It was shortly after the end of the Williamite Wars that the Irish people learned that it meant very little to their actual position in society. Ireland was still a colonial province and tenants, both Protestant and Catholic, were facing the oppression of the landlords. The Ascendancy had kept Catholics down in the law but, the economic hardships brought on by the colonial landlordism in Ireland were terrible for all working people regardless of religious sect. The religious division was only prevalent in the upper classes and in criminal proceedings. The rich Catholics were quietly tolerated by the English establishment and they still continued to oppress the Irish people. While they were tolerated, the Penal Laws made their property ownership insecure in many cases. This led to a spark of Irish nationalism among the landed class. The working people of Ireland however, continued to be repressed. What this led to was some minor peasant rebellions against British rule. These would all be brutally suppressed, and the Bliain an Áir (Year of Slaughter), where 20% of the population would die of starvation would ensure these rebellions did not manifest major changes. The peasant rebellions would see the same tactics used later by landlords in Ireland during the famine of the 1850s. The landlords would evict tenants from their homes or force them to graze sheep and other livestock. This was to ensure profits for the landlord. The problem with the livestock switch was that turning fields into pastures for grazing decreased the arability of the land. This caused many to starve. This paired with an unusual cold that affected the potato crop and the lack of fuel shipments from England added to the disaster. This famine would be met with less mismanagement than what would be seen later in The Great Famine of the mid-1800s but, it still showed a lack of caring in Westminster for the Irish people.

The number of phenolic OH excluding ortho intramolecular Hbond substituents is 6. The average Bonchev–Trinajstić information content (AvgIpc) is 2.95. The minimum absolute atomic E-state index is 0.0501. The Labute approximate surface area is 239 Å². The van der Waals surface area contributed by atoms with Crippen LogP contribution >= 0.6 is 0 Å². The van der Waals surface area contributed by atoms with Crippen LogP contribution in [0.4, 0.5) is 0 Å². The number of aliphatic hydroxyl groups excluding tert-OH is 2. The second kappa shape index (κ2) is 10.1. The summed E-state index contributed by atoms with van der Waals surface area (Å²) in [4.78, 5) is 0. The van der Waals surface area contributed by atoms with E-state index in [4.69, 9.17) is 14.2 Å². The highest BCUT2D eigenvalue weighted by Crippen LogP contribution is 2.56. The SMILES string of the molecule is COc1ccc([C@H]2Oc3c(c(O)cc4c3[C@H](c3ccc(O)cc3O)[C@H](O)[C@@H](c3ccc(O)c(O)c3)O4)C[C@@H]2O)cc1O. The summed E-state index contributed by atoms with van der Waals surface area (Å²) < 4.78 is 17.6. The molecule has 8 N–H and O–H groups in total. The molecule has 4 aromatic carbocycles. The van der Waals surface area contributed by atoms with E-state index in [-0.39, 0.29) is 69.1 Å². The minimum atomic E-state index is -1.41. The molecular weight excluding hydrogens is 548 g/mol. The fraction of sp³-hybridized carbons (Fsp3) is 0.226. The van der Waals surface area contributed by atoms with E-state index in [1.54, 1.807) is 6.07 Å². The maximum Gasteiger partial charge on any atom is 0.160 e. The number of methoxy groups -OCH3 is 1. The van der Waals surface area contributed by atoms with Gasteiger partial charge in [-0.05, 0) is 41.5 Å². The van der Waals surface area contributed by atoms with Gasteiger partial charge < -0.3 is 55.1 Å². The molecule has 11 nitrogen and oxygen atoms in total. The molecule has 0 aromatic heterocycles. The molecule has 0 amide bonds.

Following the famine of the 1740s and economic turmoil following the American Revolution, an interest in Irish nationalism arose in Irish society. This manifested among the bourgeoisie as Home Rule. Home Rule was essentially the quasi-independence of Ireland as a self-governing province of the British Empire. Not true independence but, it was seen by the upper classes as a middle ground between the potential economic disaster of full independence and British rule. Ireland technically had home rule through a parliament in Dublin. This was a medieval relic that did very little but mirror Westminster. In response to a fear of foreign invasion, a volunteer army was formed to guard the island. This army was made up of some 80,000 Irishmen and was somewhat well equipped and trained. The general apathy seen from the government in Westminster allowed for pressure to be exerted upon the parliament in Dublin. Under the leadership of Henry Grattan and the “Patriot Party” the Dublin parliament would see minor reform. The Constitution of 1782 would see legislative power returned to the parliament along with a promotion of “free trade” between English and Irish merchants. Parliament was also given greater control of the Royal Irish Army than before the new constitution. This period would be called “Grattan’s Parliament”. It is often seen as the first modern native body in Ireland but, this is not the case. Grattan did little for the working people of Ireland and failed to assert real independence from Britain. Grattan maintained loyalty to the crown, however, whether this was out of actual loyalty or political savvy is up for debate. Grattan would also pass Catholic relief acts that would attempt to uplift the position of Catholic Irish in society. These would be met with resistance from the king and Westminster who would exert influence over the Whigs in the Irish parliament. Grattan lost support because of this and retired from parliament in 1797, denouncing the government. With Grattan gone, it was possible for the British to undo his reforms and this culminated in a plan for union. They would absorb Ireland into the United Kingdom, abolishing the Dublin parliament and establishing direct rule in Ireland. This plan would lead to a unification of Catholic and Protestant Irish nationalists with the Rebellion of 1798, led by Theobald Wolfe Tone and the United Irishmen.